TABLE 5__________________________________________________________________________Effect of PressureExpt.T  P  τ         H2 O             Particle Size,  Name  C. psi min % Target Fluid Pretreatment Protein μm__________________________________________________________________________COM-4825 1000      60 4  1/4"                CO2                   None    BSA 25-100  COM-52 25 3000 60 4 1/4" CO2 None BSA 25-125  COM-46 -50   1000 60 2 1/4" CO2 40 C. & Ground BSA 50-300                                COM-50 -50   3000 60 2 1/4" CO2                               40 C. & Ground BSA 20-200                                COM-55 25  400 60 4 1/4" N2                               None BSA 25-250  COM-54 25  600 60 4 1/4" N2 None BSA 10-125  COM-53 25 1000 60 4 1/4" N2 None BSA  5-100  COM-56 25 2000 60 4 1/4" N2 None BSA 2-50  COM-57 25 3000 60 4 1/4" N2 None BSA 2-25  COM-60 25 1000 60 0 1/4" N2 Lyophilized BSA  1-100  COM-59 25 3000 60 0 1/4" N2 Lyophilized BSA 1-25__________________________________________________________________________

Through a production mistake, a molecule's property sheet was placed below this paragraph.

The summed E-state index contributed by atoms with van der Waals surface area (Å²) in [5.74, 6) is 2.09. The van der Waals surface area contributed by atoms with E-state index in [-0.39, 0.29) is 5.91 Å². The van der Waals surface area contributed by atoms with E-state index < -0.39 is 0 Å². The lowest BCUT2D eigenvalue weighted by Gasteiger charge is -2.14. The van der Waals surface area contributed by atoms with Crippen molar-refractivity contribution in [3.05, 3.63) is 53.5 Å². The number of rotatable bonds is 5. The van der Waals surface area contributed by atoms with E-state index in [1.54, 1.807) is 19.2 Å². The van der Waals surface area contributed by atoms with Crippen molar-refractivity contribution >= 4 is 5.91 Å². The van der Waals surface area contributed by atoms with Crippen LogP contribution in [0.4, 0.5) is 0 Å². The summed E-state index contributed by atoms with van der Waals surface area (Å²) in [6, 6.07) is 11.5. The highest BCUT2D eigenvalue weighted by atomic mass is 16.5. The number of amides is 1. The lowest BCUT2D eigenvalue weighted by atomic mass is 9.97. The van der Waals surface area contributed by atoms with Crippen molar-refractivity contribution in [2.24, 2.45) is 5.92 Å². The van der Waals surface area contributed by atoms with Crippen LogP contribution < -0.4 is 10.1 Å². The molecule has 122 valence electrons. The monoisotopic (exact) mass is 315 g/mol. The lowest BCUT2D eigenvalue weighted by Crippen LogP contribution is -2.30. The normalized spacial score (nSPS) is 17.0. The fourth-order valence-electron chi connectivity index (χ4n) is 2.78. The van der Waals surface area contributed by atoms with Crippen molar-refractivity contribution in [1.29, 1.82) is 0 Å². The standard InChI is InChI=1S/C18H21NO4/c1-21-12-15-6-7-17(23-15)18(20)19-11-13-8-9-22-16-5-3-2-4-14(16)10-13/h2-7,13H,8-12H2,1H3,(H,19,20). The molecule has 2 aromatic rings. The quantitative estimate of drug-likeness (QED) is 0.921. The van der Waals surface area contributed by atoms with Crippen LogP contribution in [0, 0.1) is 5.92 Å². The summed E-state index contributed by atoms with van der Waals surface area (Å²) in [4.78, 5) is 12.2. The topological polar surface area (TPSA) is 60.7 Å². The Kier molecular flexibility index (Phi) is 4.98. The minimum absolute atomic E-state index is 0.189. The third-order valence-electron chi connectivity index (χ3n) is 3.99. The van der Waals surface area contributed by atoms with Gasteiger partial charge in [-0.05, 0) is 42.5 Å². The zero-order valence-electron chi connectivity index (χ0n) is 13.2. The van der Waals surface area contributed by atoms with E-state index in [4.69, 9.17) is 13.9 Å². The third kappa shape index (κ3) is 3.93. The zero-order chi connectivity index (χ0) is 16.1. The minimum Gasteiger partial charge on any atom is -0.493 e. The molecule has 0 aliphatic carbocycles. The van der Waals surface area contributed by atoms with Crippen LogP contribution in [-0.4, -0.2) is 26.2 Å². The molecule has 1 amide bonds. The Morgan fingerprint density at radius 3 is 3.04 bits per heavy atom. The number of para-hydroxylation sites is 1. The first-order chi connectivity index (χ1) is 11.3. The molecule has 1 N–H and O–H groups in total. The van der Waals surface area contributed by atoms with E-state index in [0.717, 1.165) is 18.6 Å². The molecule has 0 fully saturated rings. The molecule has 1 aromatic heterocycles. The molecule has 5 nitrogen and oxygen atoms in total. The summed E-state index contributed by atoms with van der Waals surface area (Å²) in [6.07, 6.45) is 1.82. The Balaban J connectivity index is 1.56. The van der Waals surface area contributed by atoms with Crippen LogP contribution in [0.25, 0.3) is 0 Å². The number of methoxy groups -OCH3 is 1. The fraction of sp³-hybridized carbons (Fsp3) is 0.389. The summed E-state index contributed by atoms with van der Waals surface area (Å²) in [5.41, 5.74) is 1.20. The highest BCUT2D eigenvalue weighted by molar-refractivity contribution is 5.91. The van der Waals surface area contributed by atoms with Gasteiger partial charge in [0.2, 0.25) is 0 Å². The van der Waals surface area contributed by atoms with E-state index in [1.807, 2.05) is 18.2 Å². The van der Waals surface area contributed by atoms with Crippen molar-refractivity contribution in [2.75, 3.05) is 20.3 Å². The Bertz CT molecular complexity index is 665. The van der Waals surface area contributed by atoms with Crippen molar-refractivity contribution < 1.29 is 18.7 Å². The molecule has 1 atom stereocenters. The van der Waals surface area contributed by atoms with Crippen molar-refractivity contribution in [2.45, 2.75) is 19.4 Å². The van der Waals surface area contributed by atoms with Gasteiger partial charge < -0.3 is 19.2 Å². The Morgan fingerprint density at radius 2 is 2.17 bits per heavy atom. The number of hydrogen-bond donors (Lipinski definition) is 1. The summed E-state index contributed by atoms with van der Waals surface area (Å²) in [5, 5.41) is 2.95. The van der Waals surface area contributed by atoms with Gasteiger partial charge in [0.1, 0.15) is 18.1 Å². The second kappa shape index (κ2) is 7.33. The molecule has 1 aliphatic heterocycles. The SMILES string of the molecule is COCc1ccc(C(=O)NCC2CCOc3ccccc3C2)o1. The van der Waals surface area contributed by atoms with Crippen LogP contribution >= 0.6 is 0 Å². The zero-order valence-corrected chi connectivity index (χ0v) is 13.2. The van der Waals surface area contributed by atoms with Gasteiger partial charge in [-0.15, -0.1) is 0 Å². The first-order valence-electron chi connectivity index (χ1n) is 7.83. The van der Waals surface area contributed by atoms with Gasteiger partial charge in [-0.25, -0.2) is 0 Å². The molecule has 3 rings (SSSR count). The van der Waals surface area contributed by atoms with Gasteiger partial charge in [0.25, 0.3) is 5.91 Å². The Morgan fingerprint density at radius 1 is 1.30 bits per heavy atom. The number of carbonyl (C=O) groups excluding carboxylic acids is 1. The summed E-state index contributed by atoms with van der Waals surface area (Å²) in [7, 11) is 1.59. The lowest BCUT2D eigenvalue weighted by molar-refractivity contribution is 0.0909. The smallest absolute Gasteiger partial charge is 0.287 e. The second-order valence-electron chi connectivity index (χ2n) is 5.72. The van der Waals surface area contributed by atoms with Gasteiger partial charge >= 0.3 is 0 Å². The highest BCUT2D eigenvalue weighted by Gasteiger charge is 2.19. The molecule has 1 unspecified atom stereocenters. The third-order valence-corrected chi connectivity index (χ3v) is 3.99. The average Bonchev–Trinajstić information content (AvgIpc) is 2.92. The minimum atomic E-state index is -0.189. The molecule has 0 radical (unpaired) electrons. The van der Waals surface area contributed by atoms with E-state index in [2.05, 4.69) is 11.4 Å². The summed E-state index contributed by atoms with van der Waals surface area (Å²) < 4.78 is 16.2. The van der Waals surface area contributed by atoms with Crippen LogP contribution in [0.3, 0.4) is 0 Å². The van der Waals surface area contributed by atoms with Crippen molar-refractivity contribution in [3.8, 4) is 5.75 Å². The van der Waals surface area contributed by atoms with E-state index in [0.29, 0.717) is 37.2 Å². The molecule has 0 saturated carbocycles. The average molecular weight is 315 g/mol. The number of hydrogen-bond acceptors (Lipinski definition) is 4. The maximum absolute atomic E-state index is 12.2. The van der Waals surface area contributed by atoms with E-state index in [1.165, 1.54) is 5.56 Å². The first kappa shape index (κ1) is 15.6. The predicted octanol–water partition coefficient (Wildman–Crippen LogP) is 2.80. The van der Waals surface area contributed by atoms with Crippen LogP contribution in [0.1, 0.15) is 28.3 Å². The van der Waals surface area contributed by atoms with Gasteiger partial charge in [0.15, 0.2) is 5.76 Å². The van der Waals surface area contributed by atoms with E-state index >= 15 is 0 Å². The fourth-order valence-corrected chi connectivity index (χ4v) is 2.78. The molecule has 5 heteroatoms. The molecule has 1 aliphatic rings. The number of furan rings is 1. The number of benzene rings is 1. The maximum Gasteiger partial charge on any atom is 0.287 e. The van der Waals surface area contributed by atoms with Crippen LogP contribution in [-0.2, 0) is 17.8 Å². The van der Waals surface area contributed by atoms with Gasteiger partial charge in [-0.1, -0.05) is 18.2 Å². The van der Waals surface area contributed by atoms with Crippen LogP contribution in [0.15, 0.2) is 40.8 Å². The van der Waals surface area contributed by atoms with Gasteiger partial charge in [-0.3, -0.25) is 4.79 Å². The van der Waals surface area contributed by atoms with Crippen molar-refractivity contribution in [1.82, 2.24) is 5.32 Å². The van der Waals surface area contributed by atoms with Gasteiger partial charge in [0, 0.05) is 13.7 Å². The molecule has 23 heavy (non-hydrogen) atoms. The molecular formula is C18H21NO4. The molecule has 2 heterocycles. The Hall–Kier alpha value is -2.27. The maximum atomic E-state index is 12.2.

Example 3. Effect of Moisture

Table 6 illustrates the effect of moisture on comminution of BSA. Added moisture adversely affects comminution, while drying favors comminution of BSA.

                                  TABLE 6__________________________________________________________________________Effect of MoistureExpt.T  P  τ         H2 O           Particle Size,  Name  C. psi min % Target Fluid Pretreatment Protein μm__________________________________________________________________________COM-1425 1000      5  >5 N   CO2                   Moistened                         BSA 150-500  COM-1  25 1000 5 4 N CO2 None BSA 50-300  COM-53 25 1000 60  4 1/4" N2 None BSA  5-100  COM-60 25 1000 60  0 1/4" N2 Lyophilized BSA  1-100  COM-15 25 3000 5 >5   N CO2 Moistened BSA 150-500  COM-16 25 3000 5 >5   N CO2 Moistened BSA 150-500  COM-3  25 3000 5 4 N CO2 None BSA 25-250  COM-57 25 3000 60  4 1/4" N2 None BSA 2-25  COM-59 25 3000 60  0 1/4" N2 Lyophilized BSA 1-25__________________________________________________________________________
Example 4. Effect of Contact Time